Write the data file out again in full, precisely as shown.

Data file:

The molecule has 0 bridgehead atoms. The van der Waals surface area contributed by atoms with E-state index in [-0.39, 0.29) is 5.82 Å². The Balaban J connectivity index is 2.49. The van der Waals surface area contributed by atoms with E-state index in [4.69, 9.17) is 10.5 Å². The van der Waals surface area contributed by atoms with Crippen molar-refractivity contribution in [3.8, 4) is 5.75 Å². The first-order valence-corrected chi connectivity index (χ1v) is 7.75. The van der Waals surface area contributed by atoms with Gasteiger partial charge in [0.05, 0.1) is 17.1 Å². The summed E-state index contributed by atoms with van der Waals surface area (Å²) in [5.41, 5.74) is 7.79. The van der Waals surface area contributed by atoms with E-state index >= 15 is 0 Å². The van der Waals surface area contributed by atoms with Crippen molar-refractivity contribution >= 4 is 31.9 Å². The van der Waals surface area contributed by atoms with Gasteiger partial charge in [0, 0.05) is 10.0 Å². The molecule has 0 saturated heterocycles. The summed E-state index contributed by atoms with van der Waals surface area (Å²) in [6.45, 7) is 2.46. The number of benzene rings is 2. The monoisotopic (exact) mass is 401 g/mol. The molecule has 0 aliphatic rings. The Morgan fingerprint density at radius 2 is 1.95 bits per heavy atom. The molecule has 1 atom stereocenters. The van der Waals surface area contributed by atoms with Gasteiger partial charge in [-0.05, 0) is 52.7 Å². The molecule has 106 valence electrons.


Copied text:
The molecule has 0 bridgehead atoms. The van der Waals surface area contributed by atoms with E-state index in [-0.39, 0.29) is 5.82 Å². The Balaban J connectivity index is 2.49. The van der Waals surface area contributed by atoms with E-state index in [4.69, 9.17) is 10.5 Å². The van der Waals surface area contributed by atoms with Crippen molar-refractivity contribution in [3.8, 4) is 5.75 Å². The first-order valence-corrected chi connectivity index (χ1v) is 7.75. The van der Waals surface area contributed by atoms with Gasteiger partial charge in [0.05, 0.1) is 17.1 Å². The summed E-state index contributed by atoms with van der Waals surface area (Å²) in [5.41, 5.74) is 7.79. The van der Waals surface area contributed by atoms with E-state index >= 15 is 0 Å². The van der Waals surface area contributed by atoms with Crippen molar-refractivity contribution >= 4 is 31.9 Å². The van der Waals surface area contributed by atoms with Gasteiger partial charge in [0, 0.05) is 10.0 Å². The molecule has 0 saturated heterocycles. The summed E-state index contributed by atoms with van der Waals surface area (Å²) in [6.45, 7) is 2.46. The number of benzene rings is 2. The monoisotopic (exact) mass is 401 g/mol. The molecule has 0 aliphatic rings. The Morgan fingerprint density at radius 2 is 1.95 bits per heavy atom. The molecule has 1 atom stereocenters. The van der Waals surface area contributed by atoms with Gasteiger partial charge in [-0.05, 0) is 52.7 Å². The molecule has 106 valence electrons.